• No matter what size event you’re planning, it is a good idea to have one person overseeing the budget and expenses.
  • Finally, pick a person to plan and facilitate what you’re doing on the big day. Will there be name tags or matching family tee-shirts? A family-themed music playlist? Sack races, a softball game, or a scavenger hunt? Agree on what you want to do and assign someone to organize it and make it happen.

5 – Prepare Your Family Story

No matter the size or location of your event, family is the center of what brought you all together. This is a time to share stories, memories, and laughs, so allot a good amount of time to organizing family moments to make your reunion truly special. There are some great ways to bond as a family.

  • Family Slide Show: Get everyone to send in family photos. The older, more embarrassing, or more endearing the better! Put them into a slide show that you can play on a screen during dinner.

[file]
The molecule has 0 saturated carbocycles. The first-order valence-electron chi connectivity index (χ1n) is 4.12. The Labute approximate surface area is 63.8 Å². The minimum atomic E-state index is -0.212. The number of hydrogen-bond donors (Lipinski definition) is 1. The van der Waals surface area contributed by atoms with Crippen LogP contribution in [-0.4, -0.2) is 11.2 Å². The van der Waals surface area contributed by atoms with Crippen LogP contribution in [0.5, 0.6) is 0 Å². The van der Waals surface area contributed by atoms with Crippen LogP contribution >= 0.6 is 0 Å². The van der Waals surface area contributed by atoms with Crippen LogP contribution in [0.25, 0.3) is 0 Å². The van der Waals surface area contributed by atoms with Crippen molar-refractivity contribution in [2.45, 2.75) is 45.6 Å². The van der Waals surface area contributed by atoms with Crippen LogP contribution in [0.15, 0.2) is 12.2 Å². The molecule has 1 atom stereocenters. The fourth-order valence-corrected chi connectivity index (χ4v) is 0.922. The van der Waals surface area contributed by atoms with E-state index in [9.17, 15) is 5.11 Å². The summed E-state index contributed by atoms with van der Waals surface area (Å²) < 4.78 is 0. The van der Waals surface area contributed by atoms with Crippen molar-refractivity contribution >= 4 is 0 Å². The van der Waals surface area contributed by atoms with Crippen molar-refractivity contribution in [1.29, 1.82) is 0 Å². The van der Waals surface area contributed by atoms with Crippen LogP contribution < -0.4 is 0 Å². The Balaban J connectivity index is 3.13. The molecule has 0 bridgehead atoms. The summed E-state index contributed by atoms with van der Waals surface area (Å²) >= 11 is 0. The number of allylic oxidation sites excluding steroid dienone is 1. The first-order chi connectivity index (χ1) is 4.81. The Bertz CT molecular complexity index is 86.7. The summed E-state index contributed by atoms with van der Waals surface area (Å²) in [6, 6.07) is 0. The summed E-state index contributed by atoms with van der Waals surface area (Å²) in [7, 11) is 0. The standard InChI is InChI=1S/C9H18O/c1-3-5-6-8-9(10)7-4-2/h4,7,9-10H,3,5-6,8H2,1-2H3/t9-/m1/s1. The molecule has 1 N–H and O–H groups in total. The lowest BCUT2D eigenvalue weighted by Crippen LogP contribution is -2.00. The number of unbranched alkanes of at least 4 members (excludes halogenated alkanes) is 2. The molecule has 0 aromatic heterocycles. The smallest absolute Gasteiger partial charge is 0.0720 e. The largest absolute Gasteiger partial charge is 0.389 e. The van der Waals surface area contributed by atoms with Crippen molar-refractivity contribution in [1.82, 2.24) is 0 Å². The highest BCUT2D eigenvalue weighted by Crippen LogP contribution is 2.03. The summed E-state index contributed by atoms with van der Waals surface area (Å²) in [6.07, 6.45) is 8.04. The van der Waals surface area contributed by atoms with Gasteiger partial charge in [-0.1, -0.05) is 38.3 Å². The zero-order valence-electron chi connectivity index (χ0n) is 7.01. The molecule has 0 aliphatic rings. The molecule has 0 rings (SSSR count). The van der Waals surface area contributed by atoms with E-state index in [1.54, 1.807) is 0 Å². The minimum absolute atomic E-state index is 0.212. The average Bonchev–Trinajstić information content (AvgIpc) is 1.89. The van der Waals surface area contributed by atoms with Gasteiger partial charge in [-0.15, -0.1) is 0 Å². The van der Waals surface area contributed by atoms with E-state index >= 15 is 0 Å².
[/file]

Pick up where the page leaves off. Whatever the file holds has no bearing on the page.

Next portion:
• Family Trivia Night: Ask everyone for their little-known facts and create a family trivia quiz. Don’t forget to secure some fun prizes!
  • Family Stories: Have everyone prepare a family story to share with the whole clan. For large gatherings, you may need to arrange for a sound system with a microphone that can be passed around from person to person. For your more shy family members, let them prepare a written story and have a more outgoing cousin read it out loud.